Here's something you don't see every day: A Fortune 100 company and big-name technology business is shifting its distribution operations because of a lawsuit.
According to various news sources, including the Wall Street Journal and Reuters, Microsoft Corp. (Nasdaq: MSFT) is moving its European logistics activities from Germany to the Netherlands as a risk-avoidance measure related to its ongoing legal battle with Motorola Mobility Inc. (NYSE: MMI).
Microsoft says that, even though it would prefer to stay in Germany (an important regional technology center and Europe's largest economy), the risk was too great to stay there. It is reportedly concerned that a court decision expected April 17 on patents could halt sales and distribution of its Xbox gaming consoles and Windows 7 software. To sidestep any potential business fallout from the ruling, the company opted to head across the border, where it's considered safer to warehouse physical goods, because there's less of a chance of facing court-imposed injunctions.
Motorola Mobility, which is being bought by Google, filed a lawsuit accusing Microsoft of infringing on a video technology patent. If the court in Mannheim, Germany, rules in favor of Motorola, Microsoft may be banned from distributing some of its products in the country. That would affect shipments to other countries supplied through the German hub. By moving its shipping base outside Germany, Microsoft is ensuring a court order would not affect deliveries to other parts of Europe.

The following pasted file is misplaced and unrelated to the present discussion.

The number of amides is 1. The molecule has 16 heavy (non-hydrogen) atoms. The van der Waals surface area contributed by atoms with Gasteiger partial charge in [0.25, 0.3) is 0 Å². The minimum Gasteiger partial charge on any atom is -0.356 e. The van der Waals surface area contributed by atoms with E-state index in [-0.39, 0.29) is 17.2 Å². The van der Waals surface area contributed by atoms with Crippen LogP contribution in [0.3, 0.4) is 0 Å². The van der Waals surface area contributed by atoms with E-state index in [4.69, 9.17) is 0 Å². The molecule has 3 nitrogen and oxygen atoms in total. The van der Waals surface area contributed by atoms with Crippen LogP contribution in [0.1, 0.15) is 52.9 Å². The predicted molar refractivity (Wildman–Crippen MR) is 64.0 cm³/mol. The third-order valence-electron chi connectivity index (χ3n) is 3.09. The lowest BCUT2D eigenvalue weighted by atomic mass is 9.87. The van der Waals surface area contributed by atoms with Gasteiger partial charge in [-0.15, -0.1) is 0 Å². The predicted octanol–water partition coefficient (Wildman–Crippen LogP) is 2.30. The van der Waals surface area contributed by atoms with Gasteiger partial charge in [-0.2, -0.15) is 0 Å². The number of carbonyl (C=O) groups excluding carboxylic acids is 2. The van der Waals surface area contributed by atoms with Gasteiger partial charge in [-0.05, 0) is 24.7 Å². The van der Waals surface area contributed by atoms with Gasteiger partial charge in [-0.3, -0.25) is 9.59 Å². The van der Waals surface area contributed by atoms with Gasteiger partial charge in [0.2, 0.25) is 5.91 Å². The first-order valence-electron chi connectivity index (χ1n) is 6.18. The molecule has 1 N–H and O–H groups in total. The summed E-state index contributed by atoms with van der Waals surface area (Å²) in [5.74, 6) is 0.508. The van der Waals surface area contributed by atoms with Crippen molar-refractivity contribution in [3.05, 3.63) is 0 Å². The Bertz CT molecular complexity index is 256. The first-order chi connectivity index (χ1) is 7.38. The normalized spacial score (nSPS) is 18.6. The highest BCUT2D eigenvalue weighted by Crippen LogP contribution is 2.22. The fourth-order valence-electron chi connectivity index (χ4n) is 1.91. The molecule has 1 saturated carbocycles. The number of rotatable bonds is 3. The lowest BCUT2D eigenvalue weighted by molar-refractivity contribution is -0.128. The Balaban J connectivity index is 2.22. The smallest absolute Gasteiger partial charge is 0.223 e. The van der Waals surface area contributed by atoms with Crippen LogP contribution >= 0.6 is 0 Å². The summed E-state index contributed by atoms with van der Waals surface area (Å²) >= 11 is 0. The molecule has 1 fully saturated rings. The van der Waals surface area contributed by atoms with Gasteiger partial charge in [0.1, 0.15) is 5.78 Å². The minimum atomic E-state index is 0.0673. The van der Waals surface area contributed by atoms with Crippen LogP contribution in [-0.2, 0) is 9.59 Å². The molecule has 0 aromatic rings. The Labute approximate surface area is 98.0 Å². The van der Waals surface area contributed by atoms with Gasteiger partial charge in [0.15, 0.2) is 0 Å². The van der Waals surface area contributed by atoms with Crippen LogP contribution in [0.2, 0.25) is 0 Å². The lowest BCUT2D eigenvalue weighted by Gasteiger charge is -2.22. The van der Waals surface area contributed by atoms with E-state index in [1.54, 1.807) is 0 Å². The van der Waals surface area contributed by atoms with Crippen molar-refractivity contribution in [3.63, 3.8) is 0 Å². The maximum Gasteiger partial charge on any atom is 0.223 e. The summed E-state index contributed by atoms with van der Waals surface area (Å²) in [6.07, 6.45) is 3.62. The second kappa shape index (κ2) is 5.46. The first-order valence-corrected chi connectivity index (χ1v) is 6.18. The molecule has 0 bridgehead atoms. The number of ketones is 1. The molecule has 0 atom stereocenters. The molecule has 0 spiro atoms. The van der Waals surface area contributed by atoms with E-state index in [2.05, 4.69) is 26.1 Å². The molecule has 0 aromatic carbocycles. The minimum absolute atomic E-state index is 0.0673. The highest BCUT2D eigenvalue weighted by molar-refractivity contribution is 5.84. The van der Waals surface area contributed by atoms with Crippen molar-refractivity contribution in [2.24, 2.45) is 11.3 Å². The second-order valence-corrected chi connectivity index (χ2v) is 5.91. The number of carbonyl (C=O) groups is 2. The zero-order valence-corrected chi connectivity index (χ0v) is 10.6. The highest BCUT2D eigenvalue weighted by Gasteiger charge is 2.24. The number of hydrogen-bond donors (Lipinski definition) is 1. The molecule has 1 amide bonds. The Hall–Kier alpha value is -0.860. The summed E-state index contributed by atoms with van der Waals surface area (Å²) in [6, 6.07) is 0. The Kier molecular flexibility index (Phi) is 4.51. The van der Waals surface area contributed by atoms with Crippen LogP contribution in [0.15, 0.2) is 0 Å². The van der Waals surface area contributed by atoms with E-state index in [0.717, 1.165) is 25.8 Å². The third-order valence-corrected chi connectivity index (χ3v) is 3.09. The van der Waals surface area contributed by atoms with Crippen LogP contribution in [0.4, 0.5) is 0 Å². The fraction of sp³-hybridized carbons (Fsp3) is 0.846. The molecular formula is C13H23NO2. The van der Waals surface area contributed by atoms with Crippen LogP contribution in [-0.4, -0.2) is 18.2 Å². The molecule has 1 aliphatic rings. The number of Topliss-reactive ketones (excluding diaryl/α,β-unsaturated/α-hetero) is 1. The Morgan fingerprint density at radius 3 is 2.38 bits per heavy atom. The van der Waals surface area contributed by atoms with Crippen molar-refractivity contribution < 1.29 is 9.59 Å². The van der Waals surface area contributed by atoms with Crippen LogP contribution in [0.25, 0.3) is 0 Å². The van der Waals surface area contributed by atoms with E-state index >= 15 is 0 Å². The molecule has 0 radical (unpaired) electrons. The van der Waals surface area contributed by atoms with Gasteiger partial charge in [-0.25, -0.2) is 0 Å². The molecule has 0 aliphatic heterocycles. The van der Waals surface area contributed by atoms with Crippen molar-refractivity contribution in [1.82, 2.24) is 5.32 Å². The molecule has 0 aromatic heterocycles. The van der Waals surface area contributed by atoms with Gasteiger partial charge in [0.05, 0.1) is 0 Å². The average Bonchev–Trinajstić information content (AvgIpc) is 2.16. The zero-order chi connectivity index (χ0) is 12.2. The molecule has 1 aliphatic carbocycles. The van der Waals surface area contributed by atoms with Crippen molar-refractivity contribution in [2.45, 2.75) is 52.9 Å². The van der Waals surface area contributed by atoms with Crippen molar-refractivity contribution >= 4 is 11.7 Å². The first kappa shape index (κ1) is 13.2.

According to the Financial Times, this is the first time a company has implemented such a workaround to Germany's stringent patent laws, which make it easy for patent holders who believe their rights have been infringed to obtain injunctions.
In the last few years, Germany has been a hotbed of patent disputes involving tablet, smartphone, and software makers. Last year, Samsung Electronics was banned from selling two Galaxy tablet models that allegedly imitated Apple's iPad. In February, Motorola enforced an injunction that briefly compelled Apple to stop selling certain devices. A higher court, citing antitrust issues, later said Motorola couldn't demand that from Apple.